Example: 10 Medball Slams, 10 Airsquats, 10 KB Swings, 10 Wall Ball for 5 rounds. Record your time, perform again in a week and try and beat your time to see if your performance improves.
4) Timed intervals like a tabata workout. A classic tabata workout is 20 seconds on, 10 seconds off for 8 rounds. You can choose one exercise and do 8 rounds of the same exercise, or you can choose 2 exercises and perform 4 rounds of the same exercise.
Example: Med Ball Slams and Airsquats. Do as many medball slams as possible for 20 seconds, take a 10 second break. Perform as many airsquats as possible for 20 seconds, take a 10 second break, switch back to the medball. Do each for four rounds. This an example of a great post workout finisher.
Here is an example of how we may work some higher intensity training into our program, in our Team Training Industrial Strength workout. We start out with a warm up (not pictured) and then get into our strength for the day. The last part of the workout will be higher intensity, but will be on the shorter side and we’ll incorporate a couple of different(basically all body weight) elements in…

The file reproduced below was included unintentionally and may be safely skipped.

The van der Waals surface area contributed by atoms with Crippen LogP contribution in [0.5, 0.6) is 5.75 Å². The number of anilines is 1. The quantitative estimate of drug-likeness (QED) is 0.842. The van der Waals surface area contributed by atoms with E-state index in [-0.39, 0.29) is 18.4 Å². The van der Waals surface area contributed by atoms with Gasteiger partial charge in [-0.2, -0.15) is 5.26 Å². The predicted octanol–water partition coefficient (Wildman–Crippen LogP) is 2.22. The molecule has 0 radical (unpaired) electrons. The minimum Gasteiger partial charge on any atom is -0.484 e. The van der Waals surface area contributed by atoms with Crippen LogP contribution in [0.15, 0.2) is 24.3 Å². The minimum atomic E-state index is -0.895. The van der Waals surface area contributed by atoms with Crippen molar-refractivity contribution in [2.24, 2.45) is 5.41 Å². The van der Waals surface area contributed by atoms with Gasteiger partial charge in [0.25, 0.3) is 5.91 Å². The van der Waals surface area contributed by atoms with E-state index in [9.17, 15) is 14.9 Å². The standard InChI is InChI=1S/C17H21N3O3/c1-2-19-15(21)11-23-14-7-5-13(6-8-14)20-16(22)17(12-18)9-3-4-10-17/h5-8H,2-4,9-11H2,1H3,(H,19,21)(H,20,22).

Lastly, to reiterate a point that we’ve been making in past posts – intensity matters, as does balance. I personally believe that HIIT workouts and metabolic conditioning circuits should be on the shorter side for best results. Work periods beyond 30-35 minutes aren’t necessary all of the time. You can fill the rest of your workout with a solid warm up, stretching, core work – movements that feel good and help you have a more productive workout. If you’re attempting to do these very intense workouts for longer, you’re possibly setting yourself up for overuse or injury, as well as just asking too much of your body. Intense exercise is a physical stress – be considerate of how much stress is enough and what’s going to become too much. Add in a couple of these sessions per week to your current strength routine, combine with solid rest, recovery and good nutrition, and this is where the magic happens my friends.